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Bucks living in near the Berkeley Pit.

Three deer are shown here near the Berkeley Pit in late August.

Montana Fish, Wildlife and Parks shot an injured, 7-point mule deer near the Berkeley Pit on Friday.

According to Butte resident Tyrel Sieler, he, his wife and his boss were headed Uptown for lunch around noon Friday when they decided to stop at the Berkeley Pit viewing stand, as Sieler had never been. There, they noticed a large buck struggling to get up the hill near the viewing stand gift shop and decided to call FWP.

When Game Warden Regan Dean arrived, he found the buck on the same hill, bedded down above the flower garden. Dean believed the deer had a broken shoulder, possibly from being hit by a vehicle. As he approached the animal, it would get up, take a few steps, then lie back down.

“He had a hard time getting up and a hard time standing,” Dean said.

Dean has seen an animal live on three legs before, so he said he stayed in the area to watch the buck. About 15 minutes later, the buck made its way into an area fenced on three sides near the railroad tracks to lie down.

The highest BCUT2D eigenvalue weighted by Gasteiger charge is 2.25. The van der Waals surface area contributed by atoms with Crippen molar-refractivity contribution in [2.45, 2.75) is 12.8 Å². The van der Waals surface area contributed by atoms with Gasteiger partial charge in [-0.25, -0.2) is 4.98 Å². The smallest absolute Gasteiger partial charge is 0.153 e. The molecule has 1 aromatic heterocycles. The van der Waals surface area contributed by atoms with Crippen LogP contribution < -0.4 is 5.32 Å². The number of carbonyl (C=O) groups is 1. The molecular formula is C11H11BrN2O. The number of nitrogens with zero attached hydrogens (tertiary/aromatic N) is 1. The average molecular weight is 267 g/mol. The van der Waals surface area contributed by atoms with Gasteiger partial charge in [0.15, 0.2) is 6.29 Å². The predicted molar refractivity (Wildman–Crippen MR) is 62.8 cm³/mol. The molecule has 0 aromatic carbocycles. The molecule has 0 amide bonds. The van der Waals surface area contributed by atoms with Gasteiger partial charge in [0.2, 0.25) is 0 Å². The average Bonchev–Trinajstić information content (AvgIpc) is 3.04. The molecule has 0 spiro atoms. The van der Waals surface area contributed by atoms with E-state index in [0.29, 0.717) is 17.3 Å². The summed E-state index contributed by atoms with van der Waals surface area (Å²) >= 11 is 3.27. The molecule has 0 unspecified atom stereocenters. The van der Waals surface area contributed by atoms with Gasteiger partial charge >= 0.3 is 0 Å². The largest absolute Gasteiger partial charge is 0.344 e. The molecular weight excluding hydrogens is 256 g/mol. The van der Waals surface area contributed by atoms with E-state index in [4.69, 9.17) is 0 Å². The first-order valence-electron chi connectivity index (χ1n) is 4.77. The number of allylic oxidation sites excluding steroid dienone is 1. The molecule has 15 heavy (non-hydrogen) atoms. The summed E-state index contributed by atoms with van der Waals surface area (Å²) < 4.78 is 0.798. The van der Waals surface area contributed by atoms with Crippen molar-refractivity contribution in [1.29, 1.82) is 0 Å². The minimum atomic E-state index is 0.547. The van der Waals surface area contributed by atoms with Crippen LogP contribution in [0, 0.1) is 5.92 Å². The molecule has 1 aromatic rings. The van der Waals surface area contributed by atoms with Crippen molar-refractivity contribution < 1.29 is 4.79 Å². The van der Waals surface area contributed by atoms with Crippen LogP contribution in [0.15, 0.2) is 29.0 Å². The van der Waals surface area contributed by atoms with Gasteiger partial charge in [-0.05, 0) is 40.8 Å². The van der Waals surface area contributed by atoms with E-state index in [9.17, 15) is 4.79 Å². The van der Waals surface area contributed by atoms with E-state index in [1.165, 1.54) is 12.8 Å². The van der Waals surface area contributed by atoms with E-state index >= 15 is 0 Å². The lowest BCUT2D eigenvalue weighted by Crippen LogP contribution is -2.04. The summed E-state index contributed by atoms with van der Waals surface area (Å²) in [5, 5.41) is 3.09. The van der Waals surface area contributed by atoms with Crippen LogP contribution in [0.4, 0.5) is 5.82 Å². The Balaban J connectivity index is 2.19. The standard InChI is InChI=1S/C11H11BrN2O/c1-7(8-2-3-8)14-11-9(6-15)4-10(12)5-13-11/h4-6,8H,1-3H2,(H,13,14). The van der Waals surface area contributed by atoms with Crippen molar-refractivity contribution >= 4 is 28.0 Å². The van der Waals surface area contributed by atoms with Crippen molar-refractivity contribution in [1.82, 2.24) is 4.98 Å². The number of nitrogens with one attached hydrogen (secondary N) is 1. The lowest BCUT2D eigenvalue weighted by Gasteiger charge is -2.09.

That’s where Dean shot the buck.

“It’s a sad thing to see any deer go through,” Dean said. “I knew he couldn’t use that leg and he wouldn’t make it much longer.”

Various towns in Montana are starting to see more deer within city limits, Dean said. He urges people to be more cautious driving around town because of this increase.

In Butte, especially large bucks tend to be seen hanging near the Berkeley Pit. (A 5-point mule deer was poached in the area last year.) They are known as “pit bucks” or “mine bucks,” and some have reportedly lived there for years.

Dean doesn’t know why the deer are drawn to the area or how many are there now. There is good deer habitat in the north behind the mine area, Dean said, but the Pit itself must have something to offer for the bucks to stick around.

“There must be some good food there or something good to make them big,” Dean said with a chuckle.

Regardless of why they like the Pit, the bucks that hang out near it have become a sort of attraction, Dean said. People have taken an interest in them, know them by their antlers and, in some cases, have even given them names. There was a name for the buck Dean had to shoot, he said, but he didn’t know what it was. 

“This was a really unfortunate thing," Dean said. "People dream about harvesting a buck like that, but doing it this way brings no joy.”

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